The National Hockey League Official Guide & Record Book 1985-86
Robert Barney was Professor of Physical Education at the University of Western Ontario in London.
“Wanna know who scored the fastest two goals in NHL history?” (Normie Ullman, 5 seconds apart, Detroit vs. Chicago, April 11, 1965). “And, hey! How about the only player in NHL history to score seven goals in one game?” (Joe Malone, of the old Quebec Bulldogs, January 31, 1920). There’s no doubt about it! For the dedicated NHL fan and the avid hockey trivia buff, The National Hockey League Official Guide and Record Book 1985-86 is a veritable goldmine of information, statistics, and historic record. In effect, this publication is the bible of the NHL’s past and current history. Everything’s here: a complete schedule for 1985-86; the NHL Challenge Quiz with answers (great training for the trivia addict); a player register featuring year-by-year records of all NHL players out of hockey since 1950; final stats for all phases of League play last year (1984-85); annual All-Star teams; Stanley Cup records — literally, everything you want to know about the great, the nearly great, and even the not-so-great in the long and storied history of the world’s premier professional hockey league. Although there is naturally a focus on individual player accomplishment, included also is information on individual hockey clubs that are currently members of the NHL (club records, rosters, management officials, etc.). There is also a section of information that one rarely sees in publications of this nature — the Board of Governors, League officers and officials, League departments, off-ice officials, on-ice officials, attendance stats since 1960, and even an explanation of the players’ pension plan. Included also is a liberal display of black-and-white photographs of the more outstanding players, coaches, and officials in the League’s darn near three-quarter century history.
There may be some surprises for the contemporary viewer of the NHL’s 21-team, four-division structure. Folks who remember the “Original Six” will be surprised to learn that those League members (Montreal, Toronto, Boston, New York, Chicago, and Detroit) weren’t really the original NHL teams at all. For the first seven years of the League’s history, dating from the 1917-18 season, the member teams represented an all-Canadian format (Montreal, Ottawa, Toronto, and Hamilton). In 1924 the Boston Bruins inaugurated a trend that would irrevocably include American franchises. The Bruins were followed into the NHL in short order by New York and Pittsburgh. (Who among us today would have thought that the NHL had a Pittsburgh representative in 1925, long before the Penguins’ entry into the league in 1967?) In fact, the so-called “Original Six” did not evolve until the World War II years of 1942-43. That sacrosanct format lasted until the 1967-68 season, when the NHL split into two divisions (today it has four) and expanded geographically to reflect a coast-to-coast format with the additions of Los Angeles and Oakland.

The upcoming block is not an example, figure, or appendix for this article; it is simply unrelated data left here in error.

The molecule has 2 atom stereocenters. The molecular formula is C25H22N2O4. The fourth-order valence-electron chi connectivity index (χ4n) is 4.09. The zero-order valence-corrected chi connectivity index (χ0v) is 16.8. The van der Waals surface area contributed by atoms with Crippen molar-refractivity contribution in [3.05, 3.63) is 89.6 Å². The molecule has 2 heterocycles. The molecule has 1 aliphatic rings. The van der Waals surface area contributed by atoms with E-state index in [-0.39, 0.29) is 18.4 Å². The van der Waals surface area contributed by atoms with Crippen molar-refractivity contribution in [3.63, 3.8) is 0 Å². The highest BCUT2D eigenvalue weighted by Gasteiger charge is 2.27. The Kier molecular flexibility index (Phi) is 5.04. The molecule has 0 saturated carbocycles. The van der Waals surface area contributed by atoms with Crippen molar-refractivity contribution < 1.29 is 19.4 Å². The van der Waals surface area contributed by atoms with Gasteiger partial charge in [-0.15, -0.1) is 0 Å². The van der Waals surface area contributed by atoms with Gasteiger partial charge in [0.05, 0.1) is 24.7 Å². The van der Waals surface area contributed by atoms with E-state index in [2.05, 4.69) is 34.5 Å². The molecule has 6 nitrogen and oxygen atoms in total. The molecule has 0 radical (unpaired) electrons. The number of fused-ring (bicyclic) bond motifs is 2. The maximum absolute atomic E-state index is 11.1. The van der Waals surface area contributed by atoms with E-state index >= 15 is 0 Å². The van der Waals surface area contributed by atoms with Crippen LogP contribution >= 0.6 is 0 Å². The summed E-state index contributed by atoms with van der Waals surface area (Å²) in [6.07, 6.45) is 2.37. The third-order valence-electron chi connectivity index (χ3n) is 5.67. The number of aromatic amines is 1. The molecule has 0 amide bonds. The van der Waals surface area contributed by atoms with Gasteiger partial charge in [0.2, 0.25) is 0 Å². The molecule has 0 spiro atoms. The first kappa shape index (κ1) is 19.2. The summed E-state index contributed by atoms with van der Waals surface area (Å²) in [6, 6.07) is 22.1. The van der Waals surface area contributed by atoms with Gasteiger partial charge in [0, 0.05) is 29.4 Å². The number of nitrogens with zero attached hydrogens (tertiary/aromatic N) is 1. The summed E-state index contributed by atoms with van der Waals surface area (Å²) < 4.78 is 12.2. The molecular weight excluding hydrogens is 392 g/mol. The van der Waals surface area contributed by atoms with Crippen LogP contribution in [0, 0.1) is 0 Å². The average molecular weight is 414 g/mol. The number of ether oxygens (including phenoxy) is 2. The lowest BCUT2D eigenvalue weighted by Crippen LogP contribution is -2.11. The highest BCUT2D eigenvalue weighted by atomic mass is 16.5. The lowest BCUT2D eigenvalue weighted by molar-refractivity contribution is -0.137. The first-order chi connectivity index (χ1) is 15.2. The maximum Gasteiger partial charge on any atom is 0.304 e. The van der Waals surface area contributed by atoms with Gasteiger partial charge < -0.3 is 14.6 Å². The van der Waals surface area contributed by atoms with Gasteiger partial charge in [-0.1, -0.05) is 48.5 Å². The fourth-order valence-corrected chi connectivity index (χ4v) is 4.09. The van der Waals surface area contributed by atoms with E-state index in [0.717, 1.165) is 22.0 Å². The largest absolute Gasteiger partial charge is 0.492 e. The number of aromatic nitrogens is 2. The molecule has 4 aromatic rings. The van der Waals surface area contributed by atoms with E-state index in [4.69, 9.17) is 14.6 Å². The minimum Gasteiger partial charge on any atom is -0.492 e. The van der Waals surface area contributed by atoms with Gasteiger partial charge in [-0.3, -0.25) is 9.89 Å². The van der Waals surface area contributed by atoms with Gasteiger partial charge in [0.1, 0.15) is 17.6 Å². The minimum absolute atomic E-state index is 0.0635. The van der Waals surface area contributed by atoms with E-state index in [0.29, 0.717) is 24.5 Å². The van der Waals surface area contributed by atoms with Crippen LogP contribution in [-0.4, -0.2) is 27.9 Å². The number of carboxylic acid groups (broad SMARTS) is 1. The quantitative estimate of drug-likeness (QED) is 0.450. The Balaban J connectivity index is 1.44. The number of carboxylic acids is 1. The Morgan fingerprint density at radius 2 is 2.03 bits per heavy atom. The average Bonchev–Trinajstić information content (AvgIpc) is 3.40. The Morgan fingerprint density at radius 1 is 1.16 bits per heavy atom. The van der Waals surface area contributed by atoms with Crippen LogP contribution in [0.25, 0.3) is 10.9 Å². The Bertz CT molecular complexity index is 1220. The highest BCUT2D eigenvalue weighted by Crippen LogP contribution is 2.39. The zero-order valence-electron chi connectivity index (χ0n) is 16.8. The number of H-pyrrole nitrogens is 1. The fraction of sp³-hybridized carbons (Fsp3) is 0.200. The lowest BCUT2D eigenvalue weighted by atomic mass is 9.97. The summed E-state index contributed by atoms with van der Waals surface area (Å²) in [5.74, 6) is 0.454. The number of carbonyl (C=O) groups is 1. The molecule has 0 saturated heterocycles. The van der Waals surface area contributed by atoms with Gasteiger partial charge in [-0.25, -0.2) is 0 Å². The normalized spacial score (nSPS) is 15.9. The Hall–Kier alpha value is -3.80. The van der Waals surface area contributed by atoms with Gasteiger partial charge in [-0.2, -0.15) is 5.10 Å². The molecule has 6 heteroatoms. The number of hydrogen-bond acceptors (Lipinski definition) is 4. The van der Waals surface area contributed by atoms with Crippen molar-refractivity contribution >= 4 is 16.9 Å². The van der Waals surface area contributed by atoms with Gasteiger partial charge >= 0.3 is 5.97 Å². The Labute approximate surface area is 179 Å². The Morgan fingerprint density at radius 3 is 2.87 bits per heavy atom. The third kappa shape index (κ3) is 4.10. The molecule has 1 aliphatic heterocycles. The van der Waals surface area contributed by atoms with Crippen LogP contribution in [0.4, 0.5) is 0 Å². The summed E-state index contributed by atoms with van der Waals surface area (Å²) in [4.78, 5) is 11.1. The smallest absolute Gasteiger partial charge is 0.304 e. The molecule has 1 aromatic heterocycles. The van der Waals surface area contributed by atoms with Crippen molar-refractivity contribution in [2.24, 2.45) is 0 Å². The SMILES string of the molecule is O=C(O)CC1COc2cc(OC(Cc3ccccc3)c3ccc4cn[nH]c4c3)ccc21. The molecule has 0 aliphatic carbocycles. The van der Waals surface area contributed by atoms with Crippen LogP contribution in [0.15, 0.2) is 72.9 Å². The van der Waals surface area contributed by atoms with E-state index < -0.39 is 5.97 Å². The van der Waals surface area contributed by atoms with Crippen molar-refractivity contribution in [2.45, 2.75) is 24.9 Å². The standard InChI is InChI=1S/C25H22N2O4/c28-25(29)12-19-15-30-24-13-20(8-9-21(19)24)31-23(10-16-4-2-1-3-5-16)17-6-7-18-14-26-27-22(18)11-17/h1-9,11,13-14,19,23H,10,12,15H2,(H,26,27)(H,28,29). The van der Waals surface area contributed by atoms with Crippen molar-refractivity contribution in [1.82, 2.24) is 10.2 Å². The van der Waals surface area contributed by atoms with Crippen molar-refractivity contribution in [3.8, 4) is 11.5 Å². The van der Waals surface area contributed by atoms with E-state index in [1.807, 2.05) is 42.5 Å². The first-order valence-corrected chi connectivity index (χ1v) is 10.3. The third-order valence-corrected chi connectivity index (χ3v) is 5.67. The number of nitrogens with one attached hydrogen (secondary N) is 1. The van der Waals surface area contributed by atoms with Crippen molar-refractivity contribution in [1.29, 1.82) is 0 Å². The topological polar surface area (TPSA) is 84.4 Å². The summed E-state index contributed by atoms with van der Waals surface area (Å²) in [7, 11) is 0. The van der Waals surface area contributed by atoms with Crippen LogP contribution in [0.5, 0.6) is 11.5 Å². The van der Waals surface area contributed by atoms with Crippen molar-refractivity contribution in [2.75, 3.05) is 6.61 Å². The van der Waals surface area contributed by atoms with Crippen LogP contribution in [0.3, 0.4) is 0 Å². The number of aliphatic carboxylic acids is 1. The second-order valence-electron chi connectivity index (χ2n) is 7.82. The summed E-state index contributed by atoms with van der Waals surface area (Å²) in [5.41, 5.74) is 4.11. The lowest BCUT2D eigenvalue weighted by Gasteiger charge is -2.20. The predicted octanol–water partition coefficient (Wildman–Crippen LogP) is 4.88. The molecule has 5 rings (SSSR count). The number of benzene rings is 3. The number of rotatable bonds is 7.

It’s difficult to nit-pick on deficiencies in this volume. But it’s a rare book that has no weaknesses. In the first place, in a reference-type volume like this one, an index is critically important. This book has none! Secondly, the history of the Stanley Cup showcased in the book is incomplete in at least one sense. An annotation of the Cup’s early years of history (1892-1900), at which time the Cup was awarded to “the best hockey team in Canada” without consideration of its being amateur or professional, is missing from the record. Notably, though, the annotated record of Cup play from 1900-01 to 1917-18 (the year the NHL was established) is included. Disappointing, also, is the coverage given to North America’s hockey halls of fame. The Canadian Hockey Hall of Fame (in Toronto), and the American counterpart (in Evelyth, Minnesota) are given a scant four pages of attention in a book that numbers some 350 pages.
In general, though, and with all nit-picking aside, the message on the back cover of the book tells it all: “Everything worth knowing about the NHL: A book everyone in hockey is talking about.” And besides, any book with a large color picture of “the Great One” on its cover can’t be too bad, right? This book’s contents are as praiseworthy as the hockey talent and skills of No. 99 on the front cover, raising his hand in triumph as he greets still another congratulatory teammate.